Advocates in Florida achieved in federal court a victory that required the state’s Medicaid agency to cover a particular therapy for children with autism. The therapy, applied behavior analysis, was found not to be experimental even though it had not met the “gold standard” of medical tests—large-scale randomized, double-blinded, controlled trials. The injunction requiring Florida’s Medicaid agency to cover the therapy applied statewide even though the plaintiffs were not part of a class action.

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Zebley Counsel Look Back 25 Years and Forward to More Impact Advocacy

By Jonathan M. Stein & Richard P. Weishaupt

The 1990 U.S. Supreme Court case of Sullivan v. Zebley changed the Supplemental Security Income program for children and awarded class relief for about a half-million children who had been illegally denied benefits. The implementation of the victory took more effort than the litigation itself. To commemorate the 25th anniversary of Zebley, attorneys involved with the case share their remembrances of the litigation and its aftermath.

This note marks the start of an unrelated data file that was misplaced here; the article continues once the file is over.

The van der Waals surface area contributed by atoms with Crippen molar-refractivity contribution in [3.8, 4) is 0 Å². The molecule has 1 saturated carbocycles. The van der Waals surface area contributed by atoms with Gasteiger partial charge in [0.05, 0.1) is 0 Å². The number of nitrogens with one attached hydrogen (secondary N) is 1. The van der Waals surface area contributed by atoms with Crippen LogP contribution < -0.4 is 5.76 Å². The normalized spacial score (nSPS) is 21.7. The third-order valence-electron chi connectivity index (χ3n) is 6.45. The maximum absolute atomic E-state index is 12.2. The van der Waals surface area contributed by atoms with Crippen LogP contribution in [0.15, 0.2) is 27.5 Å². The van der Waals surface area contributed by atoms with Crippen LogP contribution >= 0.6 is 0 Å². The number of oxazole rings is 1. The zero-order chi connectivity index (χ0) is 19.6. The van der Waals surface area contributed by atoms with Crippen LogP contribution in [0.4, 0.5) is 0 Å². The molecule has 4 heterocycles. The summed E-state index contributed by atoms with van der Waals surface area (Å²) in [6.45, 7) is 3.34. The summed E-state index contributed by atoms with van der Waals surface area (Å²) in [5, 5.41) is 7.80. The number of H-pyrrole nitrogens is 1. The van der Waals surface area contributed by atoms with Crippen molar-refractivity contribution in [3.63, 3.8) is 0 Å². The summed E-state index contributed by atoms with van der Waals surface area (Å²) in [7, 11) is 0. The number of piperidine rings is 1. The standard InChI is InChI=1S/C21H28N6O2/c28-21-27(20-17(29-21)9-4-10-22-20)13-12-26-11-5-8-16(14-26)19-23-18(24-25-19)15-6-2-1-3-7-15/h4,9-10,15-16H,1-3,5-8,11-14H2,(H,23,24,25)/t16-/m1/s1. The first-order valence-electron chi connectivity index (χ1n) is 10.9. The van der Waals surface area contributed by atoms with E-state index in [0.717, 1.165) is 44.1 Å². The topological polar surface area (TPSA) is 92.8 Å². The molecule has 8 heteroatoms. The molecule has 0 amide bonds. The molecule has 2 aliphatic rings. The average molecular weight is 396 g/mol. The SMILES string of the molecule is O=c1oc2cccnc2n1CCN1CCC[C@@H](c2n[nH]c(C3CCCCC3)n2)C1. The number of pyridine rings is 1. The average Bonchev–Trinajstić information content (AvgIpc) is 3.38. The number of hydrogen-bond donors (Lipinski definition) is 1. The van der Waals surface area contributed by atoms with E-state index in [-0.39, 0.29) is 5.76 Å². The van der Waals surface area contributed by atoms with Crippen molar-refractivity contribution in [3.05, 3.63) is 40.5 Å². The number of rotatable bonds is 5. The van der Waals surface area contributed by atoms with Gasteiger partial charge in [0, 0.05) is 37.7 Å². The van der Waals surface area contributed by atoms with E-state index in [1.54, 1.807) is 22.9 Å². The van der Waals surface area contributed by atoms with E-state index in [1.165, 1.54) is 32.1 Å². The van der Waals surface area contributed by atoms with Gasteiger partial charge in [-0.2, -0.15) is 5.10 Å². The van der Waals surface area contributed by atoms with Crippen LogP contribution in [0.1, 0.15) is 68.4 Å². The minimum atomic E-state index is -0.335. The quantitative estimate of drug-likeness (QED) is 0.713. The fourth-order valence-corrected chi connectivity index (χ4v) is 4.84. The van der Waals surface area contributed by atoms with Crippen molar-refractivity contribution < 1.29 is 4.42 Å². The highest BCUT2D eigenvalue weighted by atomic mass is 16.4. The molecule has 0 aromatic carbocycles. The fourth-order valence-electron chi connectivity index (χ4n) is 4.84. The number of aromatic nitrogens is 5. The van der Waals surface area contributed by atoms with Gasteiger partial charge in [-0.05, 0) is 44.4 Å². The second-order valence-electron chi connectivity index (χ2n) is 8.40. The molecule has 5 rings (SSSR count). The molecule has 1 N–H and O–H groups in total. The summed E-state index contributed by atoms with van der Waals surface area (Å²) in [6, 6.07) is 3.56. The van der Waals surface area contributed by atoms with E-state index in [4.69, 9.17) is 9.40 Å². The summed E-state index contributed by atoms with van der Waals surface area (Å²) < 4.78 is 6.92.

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TANF and Racial Justice

By Henry A. Freedman & Mary R. Mannix

The effects of childhood poverty last well into adulthood. And yet a main safety net, the Temporary Assistance for Needy Families (TANF) block grant, is failing to help low-income families climb out of poverty—particularly if those families are black or Latino. Racialization infects TANF policies and administration at all levels. To help eradicate this racism and empower individual clients, advocates need to discern whether their local TANF programs are attributing racial stereotypes to recipients, and advocates must work in broad coalitions to make meaningful, lasting change.